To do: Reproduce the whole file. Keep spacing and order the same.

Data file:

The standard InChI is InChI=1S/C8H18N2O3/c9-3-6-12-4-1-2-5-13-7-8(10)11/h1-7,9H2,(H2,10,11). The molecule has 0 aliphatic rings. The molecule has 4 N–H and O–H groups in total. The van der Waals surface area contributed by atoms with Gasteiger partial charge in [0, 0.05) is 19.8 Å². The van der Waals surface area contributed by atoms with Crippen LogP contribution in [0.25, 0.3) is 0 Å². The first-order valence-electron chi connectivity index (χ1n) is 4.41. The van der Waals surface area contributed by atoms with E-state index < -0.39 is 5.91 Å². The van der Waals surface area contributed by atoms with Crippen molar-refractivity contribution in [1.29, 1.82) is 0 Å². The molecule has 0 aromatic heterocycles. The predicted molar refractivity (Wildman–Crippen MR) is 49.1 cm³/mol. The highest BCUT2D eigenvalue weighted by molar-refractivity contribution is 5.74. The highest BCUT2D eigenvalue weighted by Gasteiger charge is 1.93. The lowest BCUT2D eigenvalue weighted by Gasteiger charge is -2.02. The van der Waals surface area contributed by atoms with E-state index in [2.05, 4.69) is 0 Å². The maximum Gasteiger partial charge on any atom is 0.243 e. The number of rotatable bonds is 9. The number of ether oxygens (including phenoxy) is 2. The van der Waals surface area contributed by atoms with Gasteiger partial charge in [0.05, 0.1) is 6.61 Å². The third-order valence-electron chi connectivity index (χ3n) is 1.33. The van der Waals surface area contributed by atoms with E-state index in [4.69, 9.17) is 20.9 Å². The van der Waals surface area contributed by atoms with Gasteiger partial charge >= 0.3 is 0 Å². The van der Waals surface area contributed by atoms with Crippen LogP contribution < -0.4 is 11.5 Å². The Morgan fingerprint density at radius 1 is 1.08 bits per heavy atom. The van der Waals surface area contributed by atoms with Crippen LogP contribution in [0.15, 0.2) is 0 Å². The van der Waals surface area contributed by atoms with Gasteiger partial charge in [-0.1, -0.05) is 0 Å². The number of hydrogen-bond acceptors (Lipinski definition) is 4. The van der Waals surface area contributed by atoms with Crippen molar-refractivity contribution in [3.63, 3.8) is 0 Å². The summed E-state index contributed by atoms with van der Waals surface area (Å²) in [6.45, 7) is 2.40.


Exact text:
The standard InChI is InChI=1S/C8H18N2O3/c9-3-6-12-4-1-2-5-13-7-8(10)11/h1-7,9H2,(H2,10,11). The molecule has 0 aliphatic rings. The molecule has 4 N–H and O–H groups in total. The van der Waals surface area contributed by atoms with Gasteiger partial charge in [0, 0.05) is 19.8 Å². The van der Waals surface area contributed by atoms with Crippen LogP contribution in [0.25, 0.3) is 0 Å². The first-order valence-electron chi connectivity index (χ1n) is 4.41. The van der Waals surface area contributed by atoms with E-state index < -0.39 is 5.91 Å². The van der Waals surface area contributed by atoms with Crippen molar-refractivity contribution in [1.29, 1.82) is 0 Å². The molecule has 0 aromatic heterocycles. The predicted molar refractivity (Wildman–Crippen MR) is 49.1 cm³/mol. The highest BCUT2D eigenvalue weighted by molar-refractivity contribution is 5.74. The highest BCUT2D eigenvalue weighted by Gasteiger charge is 1.93. The lowest BCUT2D eigenvalue weighted by Gasteiger charge is -2.02. The van der Waals surface area contributed by atoms with E-state index in [2.05, 4.69) is 0 Å². The maximum Gasteiger partial charge on any atom is 0.243 e. The number of rotatable bonds is 9. The number of ether oxygens (including phenoxy) is 2. The van der Waals surface area contributed by atoms with Gasteiger partial charge in [0.05, 0.1) is 6.61 Å². The third-order valence-electron chi connectivity index (χ3n) is 1.33. The van der Waals surface area contributed by atoms with E-state index in [4.69, 9.17) is 20.9 Å². The van der Waals surface area contributed by atoms with Gasteiger partial charge >= 0.3 is 0 Å². The van der Waals surface area contributed by atoms with Crippen LogP contribution < -0.4 is 11.5 Å². The Morgan fingerprint density at radius 1 is 1.08 bits per heavy atom. The van der Waals surface area contributed by atoms with Crippen LogP contribution in [0.15, 0.2) is 0 Å². The van der Waals surface area contributed by atoms with Gasteiger partial charge in [-0.1, -0.05) is 0 Å². The number of hydrogen-bond acceptors (Lipinski definition) is 4. The van der Waals surface area contributed by atoms with Crippen molar-refractivity contribution in [3.63, 3.8) is 0 Å². The summed E-state index contributed by atoms with van der Waals surface area (Å²) in [6.45, 7) is 2.40.